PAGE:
Bosch has been an international company for 125 years. Robert Bosch himself recognized the importance of the global market for successful growth. The nature of international business has evolved over time, but the commitment to the strategy of international orientation has remained steadfast.
Products 1903 and 1923
In 1903, the typical Bosch product was a magneto ignition device to ensure a reliable ignition in cars. It was developed, tested, and manufactured entirely at the Bosch plant in Stuttgart and solely by German associates, most of whom were men from the local area. Once complete, the magneto ignition devices would be sent out on the road, either to German automotive manufacturers or, on an increasing basis, to international customers. Between 1899 and 1906, the percentage of sales revenue generated outside of Germany rose from 16 to 79 percent.
Which product would typify Bosch in 2023? With such a large range, it’s difficult to say. Researching, testing, and manufacturing is carried out within an international network, involving countless different people. Diversity plays a major role at Bosch. Today, products still criss-cross the world but they are not leaving from a single starting point anymore. The international manufacturing and research network ensures that products are developed and manufactured where they are needed — local for local.
Between these two scenarios lie 120 years
in which Bosch has transformed itself from a company with international ambitions to a global player. It all started in 1898, when Robert Bosch took the first step towards internationalization, just 12 years after founding the company. Internationalization has remained a strategy crucial to Bosch’s survival. After a number of setbacks in the crisis-plagued 20th century, the company’s strong international orientation was often pivotal in its subsequent upswing.
Helped by people with in-depth knowledge of the local market
At the end of the 19th century, Bosch recognized that the German market alone would not be enough if it wanted to sell large quantities of magneto ignition devices. The decision to enter important international markets was decisive in benefiting from the upcoming boom in motorization. Bosch had to identify the right entry strategy. Often, personal contacts were the best way to get a foot in the door. The Paris motor show, for example, was one of the best places to meet other experts and make important connections. This is how Robert Bosch got to know people with in-depth knowledge of the local market and with a wealth of experience. Such local companies would take over the sale of Bosch products with great expertise, like in China in 1909 and in Japan in 1911. Setting up subsidiaries and production locations outside of Germany was still the exception rather than the rule for Bosch. Until 1914, there were only two major manufacturing locations outside of Germany: in France and in the U.S.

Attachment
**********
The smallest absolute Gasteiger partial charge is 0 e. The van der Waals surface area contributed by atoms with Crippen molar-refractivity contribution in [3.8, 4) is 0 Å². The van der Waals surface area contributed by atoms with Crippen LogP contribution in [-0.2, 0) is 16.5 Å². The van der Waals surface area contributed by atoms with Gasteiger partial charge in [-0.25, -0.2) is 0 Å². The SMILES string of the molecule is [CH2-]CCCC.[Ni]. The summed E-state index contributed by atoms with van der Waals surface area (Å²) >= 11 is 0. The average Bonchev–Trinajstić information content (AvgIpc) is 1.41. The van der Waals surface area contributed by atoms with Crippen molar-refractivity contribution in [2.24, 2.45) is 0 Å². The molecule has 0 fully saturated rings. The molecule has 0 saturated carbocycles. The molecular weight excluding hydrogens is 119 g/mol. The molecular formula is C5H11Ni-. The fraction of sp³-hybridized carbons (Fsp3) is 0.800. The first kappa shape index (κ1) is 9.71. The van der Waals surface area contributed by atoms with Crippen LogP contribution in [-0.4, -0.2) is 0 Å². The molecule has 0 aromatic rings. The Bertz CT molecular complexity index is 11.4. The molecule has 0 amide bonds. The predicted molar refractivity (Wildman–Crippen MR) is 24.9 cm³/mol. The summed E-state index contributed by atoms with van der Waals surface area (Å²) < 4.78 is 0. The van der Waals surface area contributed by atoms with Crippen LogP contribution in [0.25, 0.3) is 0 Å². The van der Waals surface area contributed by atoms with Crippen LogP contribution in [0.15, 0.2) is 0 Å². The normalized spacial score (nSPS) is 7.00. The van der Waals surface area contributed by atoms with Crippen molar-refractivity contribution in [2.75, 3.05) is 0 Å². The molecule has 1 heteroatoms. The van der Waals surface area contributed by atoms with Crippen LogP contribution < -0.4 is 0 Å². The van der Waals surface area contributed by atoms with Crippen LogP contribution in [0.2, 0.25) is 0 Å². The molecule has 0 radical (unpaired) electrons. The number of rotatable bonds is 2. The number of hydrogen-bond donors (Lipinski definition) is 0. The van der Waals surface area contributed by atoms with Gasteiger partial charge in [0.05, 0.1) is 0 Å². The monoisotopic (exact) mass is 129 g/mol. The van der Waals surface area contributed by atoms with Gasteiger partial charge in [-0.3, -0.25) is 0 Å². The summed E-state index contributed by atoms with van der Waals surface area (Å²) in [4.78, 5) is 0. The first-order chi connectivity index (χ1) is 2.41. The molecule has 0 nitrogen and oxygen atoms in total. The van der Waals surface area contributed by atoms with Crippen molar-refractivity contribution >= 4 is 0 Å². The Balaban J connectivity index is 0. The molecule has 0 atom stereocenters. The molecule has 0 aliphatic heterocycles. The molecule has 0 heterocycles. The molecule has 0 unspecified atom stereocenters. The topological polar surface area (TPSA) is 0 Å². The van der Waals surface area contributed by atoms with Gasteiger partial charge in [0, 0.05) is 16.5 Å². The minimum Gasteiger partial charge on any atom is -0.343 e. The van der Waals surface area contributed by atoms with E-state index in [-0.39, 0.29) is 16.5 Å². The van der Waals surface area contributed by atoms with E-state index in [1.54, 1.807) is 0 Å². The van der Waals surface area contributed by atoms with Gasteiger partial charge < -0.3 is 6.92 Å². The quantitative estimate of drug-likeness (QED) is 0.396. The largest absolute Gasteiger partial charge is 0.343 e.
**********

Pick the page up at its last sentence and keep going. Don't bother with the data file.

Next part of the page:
High tariffs and long journeys were the reasons why Bosch stepped up its internationalization efforts in the 1920s. Achieving the same position as before the first world war in countries such as the U.K., France, and the U.S. was only possible if Bosch was able to manufacture locally. Once again, getting local experts on board proved decisive in gaining a foothold. In the late 1920s and early 1930s, Bosch set up joint ventures with domestic companies. To bypass long transportation routes, Bosch awarded licenses for Bosch products in Japan and Australia to local entities. In almost all cases, the choice of partner proved to be extremely wise. The business relationships resumed after the interruption of the second world war and evolved into the partnerships we see today.
International production network
In the 1950s, Bosch declared the international division of labor, with products being manufactured worldwide, as its long-term goal. As early as 1960, investments outside Germany focused more on establishing Bosch’s own manufacturing sites than on strengthening the sales network. Customer proximity was important, as was facilitating access to difficult markets. Often, Bosch had opened Bosch Car Service garages on the ground to make its name and brand known. Later, household appliances and power tools would also help the company get its foot in the door. What’s more, a production site offering good working conditions and high quality was always the best calling card when local companies were on the lookout for providers for new projects. With Stuttgart unable to keep up with the administrative burden, robust new units were required to organize local business.
Research is getting international
The more international a business activity became, the more Bosch had to contend with international competition. Research and development, which was clearly concentrated in Germany up to the 1980s, was transformed into a global development network. Local engineers were better placed to translate local needs into solutions “Invented for life.” Individual divisions around the world were handed product responsibility. As early as in the development phase of a new product, associates from different locations around the world would work together. Crucial factors influencing these developments included the increasing speed of data transfer and the opportunities offered by the internet. In the years that followed, more and more virtual teams were set up, with team members from different locations around the world working together to develop new products.
Over the past four decades
Bosch has continued evolving rapidly from an international company into a global one. As a leading global supplier of technology and services, Bosch has 468 subsidiaries and regional companies in over 60 countries. Associates of more than 150 different nationalities work at Bosch and contribute to the company’s success on a daily basis. And the journey is far from over.
Author: Christine Siegel